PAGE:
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Safety tip: "Passwords are like underwear...

Posted by John McDonald on November 09, 2007 at 02:55 PM in Customer Support Tips , General , Tips & Strategies , Trust & Safety Corner | Permalink

Johnm_post...change yours often."

Did I get your attention? GOOD!

As the guy in charge of Trust & Safety messaging, you might say my job is an uphill battle.  Safety messages are, to be blunt, boring. (This is also one of the reasons why we're making our Security Center friendlier and more inviting.)

Most serious content on the vitally important subject of password security (including eBay's Help page, I'll admit) reads like mom's admonishment to "eat your vegetables" or "clean up your room." We roll our eyes and inwardly groan, "Not another litany about passwords...I know, mom! I KNOW!!"

We often feel like the messages are for someone else. We might even feel a bit patronized by them. "Of COURSE I use strong passwords, duh! My passwords are NOT my birthday, my pet's name, my favorite sports team, or the word 'password123,' so what could possibly go wrong?" we say.

Password_2 Well, plenty.

We can thank the University of Wyoming for taking the subject of password security out of the realm of broccoli and room cleaning. Evidently someone there knows how to grab the attention of the notoriously capricious student mind. Heck, introduce underwear into the conversation - that time-honored, giggle-inducing topic we learn to love in kindergarten - and you make even the most apathetic of users sit up and read. We all are kids at heart, after all.

The picture is from U-Dub's brilliant page on Using Strong Passwords. Once you're done chuckling over the underwear analogies, you'll find that the information is pretty darn serious.

How fast can someone guess your password?
We all know that the bad guys behind phishing and identity theft scams are out to steal our passwords, but thinking that they're hunched over their computers trying out different combinations manually to arrive at our passwords is wrong.

These crooks write software programs that can "guess" passwords far more easily and quickly than you might think. Even desktop personal computers have now become powerful enough that they can process 100,000 encryption operations per second. And here's a sobering statistic: according to the University of Wyoming, if your password has 5 characters and uses only lower-case letters, it can be cracked in under 2 minutes. If it's 6 characters, it takes a bit longer, but it can still be cracked in under an hour!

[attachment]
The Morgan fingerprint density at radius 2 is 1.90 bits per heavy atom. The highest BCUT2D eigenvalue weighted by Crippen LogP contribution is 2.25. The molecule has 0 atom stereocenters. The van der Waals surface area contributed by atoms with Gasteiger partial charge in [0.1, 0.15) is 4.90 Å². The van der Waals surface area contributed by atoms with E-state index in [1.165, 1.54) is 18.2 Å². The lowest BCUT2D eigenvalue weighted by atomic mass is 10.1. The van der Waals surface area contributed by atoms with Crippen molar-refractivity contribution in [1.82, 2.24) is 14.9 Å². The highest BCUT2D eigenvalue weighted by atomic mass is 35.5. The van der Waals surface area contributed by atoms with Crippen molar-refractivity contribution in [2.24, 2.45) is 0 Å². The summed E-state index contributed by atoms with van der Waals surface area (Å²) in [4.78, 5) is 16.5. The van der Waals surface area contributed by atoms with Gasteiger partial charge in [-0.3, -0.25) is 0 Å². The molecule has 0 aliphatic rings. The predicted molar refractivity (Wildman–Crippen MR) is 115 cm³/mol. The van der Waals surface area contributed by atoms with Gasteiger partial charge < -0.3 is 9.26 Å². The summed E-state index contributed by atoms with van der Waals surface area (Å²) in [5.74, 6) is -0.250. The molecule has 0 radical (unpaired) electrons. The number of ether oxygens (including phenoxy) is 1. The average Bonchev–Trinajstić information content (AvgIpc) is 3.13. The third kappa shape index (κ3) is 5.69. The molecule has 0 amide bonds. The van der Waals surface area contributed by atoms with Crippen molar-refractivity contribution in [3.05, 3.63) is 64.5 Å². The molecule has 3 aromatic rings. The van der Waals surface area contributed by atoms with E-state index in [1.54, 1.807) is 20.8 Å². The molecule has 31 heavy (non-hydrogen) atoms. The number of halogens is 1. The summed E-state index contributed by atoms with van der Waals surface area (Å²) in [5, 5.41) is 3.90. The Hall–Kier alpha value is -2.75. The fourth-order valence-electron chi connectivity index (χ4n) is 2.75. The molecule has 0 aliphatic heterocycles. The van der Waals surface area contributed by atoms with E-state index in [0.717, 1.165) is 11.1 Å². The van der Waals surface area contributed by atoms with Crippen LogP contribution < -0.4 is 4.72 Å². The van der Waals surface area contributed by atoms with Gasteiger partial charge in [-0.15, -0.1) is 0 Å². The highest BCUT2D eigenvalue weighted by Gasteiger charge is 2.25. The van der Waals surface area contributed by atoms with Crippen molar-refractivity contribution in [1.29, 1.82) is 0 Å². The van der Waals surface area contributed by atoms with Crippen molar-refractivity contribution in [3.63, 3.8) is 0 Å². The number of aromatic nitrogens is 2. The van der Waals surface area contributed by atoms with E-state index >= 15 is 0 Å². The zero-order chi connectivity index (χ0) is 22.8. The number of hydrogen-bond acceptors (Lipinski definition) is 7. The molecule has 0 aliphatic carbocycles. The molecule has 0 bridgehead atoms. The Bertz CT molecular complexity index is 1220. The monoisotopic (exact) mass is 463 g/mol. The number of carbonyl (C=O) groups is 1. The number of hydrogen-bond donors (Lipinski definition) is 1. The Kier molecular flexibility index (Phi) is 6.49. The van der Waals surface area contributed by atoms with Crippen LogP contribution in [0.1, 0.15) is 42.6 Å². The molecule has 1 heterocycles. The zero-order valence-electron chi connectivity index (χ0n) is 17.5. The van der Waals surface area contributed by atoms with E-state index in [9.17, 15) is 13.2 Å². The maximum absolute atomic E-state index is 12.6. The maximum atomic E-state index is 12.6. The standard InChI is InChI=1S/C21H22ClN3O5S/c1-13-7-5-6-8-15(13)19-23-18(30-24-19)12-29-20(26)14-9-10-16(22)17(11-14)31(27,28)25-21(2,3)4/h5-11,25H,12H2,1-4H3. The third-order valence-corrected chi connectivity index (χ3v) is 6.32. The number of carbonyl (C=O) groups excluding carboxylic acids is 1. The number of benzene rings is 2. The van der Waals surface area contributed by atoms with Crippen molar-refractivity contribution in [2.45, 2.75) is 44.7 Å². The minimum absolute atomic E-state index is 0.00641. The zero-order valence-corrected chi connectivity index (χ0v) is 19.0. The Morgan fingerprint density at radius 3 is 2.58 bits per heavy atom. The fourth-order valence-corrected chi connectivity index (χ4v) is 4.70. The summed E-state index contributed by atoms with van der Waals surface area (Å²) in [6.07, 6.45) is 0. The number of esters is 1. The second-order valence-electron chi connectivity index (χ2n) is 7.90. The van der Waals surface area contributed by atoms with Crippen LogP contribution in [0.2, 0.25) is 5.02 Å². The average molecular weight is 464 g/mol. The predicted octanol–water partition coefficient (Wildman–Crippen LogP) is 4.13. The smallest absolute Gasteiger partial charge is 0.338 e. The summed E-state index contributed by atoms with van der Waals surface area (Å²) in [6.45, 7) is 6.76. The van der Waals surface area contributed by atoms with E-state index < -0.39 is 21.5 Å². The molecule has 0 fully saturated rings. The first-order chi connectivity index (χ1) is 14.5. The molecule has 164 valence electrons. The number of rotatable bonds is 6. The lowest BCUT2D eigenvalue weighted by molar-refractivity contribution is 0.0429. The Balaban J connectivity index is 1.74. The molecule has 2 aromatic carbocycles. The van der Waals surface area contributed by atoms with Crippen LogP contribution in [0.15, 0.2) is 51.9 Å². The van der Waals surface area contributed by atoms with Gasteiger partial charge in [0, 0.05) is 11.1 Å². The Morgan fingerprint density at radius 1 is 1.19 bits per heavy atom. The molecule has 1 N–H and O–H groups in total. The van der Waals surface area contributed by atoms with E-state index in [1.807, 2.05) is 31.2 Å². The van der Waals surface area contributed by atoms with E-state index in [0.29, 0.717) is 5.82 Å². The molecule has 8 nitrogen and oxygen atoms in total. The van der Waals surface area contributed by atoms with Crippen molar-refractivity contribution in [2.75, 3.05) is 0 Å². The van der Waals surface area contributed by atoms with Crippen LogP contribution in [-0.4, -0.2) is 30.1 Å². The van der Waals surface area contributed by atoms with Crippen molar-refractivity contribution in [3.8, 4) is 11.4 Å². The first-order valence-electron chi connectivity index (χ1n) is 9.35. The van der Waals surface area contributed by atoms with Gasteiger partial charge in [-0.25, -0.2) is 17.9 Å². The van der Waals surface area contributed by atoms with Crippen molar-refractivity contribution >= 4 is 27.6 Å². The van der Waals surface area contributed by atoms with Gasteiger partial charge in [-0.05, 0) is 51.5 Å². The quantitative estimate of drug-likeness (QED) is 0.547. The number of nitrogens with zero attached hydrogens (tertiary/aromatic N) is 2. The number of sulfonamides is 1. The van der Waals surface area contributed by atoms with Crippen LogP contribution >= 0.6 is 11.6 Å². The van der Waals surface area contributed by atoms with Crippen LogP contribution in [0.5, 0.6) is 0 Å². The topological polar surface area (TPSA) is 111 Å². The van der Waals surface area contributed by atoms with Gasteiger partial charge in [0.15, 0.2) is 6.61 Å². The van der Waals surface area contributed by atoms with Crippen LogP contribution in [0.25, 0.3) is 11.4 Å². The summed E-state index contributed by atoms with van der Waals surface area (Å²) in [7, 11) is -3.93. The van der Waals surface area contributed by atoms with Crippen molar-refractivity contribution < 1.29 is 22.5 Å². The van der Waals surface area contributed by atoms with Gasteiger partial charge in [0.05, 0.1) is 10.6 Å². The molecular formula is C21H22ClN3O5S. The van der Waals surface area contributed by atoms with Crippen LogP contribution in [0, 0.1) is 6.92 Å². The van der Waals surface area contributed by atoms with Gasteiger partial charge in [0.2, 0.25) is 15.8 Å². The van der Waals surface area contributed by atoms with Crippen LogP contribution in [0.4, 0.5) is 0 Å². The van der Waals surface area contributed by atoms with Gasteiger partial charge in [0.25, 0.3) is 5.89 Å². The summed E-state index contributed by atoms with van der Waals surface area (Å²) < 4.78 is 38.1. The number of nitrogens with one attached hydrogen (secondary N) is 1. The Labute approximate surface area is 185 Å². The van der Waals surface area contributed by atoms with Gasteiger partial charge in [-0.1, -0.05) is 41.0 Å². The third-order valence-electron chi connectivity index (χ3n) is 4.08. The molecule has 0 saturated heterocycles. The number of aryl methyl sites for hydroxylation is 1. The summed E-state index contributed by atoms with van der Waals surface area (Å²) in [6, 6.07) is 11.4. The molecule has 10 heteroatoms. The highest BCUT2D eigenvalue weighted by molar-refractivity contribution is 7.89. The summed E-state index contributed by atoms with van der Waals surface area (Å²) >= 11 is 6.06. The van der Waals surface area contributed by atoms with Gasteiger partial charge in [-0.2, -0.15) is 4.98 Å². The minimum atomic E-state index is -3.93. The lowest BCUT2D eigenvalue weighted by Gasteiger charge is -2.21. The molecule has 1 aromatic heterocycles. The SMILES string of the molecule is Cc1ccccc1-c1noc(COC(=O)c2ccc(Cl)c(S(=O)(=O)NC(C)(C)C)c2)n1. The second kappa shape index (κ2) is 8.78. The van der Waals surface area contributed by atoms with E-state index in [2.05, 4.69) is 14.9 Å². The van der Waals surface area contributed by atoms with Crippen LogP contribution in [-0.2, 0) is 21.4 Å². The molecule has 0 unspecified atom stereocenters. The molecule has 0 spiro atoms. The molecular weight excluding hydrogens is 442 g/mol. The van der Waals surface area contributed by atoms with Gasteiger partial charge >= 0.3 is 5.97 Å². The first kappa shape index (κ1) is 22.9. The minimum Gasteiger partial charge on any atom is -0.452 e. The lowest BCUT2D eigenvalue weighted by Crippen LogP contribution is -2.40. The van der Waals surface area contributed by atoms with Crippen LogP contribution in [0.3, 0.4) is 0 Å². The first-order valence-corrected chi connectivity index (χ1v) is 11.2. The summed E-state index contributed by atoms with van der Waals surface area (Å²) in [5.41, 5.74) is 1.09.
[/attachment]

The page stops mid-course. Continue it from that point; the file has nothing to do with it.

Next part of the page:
The good news is that the longer and more complex your password is, the harder it gets for these rogue software programs to even come close to cracking it.

For instance, if you have an 8-character password that uses a combination of upper and lower case, it will take 17 years of computer processing to crack that password. If you add just one more character to your password, you're significantly upping the ante - the University of Wyoming says that it will take over 800 years to crack a 9 character password made up of upper and lower case letters. And if you throw numerals into the mix as well, the rogue programs will have to grind away even longer.

Is your password strong?
Gif_challenge eBay has technology that detects whether your password is "strong" or not. If you have a password that our technology identifies as prone to being cracked by known patterns used by password-guessing tools, we present an additional layer of authentication to prevent your password from being broken. Remember how sometimes you see a combination of squiggly letters and numbers when you're signing in to your account? A password-guessing program can't recognize those characters, but a person - i.e. you - can. Despite this additional layer of protection, I'd still say that everyone should change their passwords often, at least every 30 to 60 days.

So here are some tips I urge you to use:

  1. Read the University of Wyoming page and chuckle over the underwear references (or frown and say "Tsk! tsk!", if you're a mom).
  2. Carefully read the serious information about creating a strong password.
  3. Read eBay's Help page, as well.
  4. Visit our remodeled and friendlier Security Center for more useful information on staying safe online.
  5. Review all your passwords and change them frequently.

Otherwise, you may end up getting a password wedgie.

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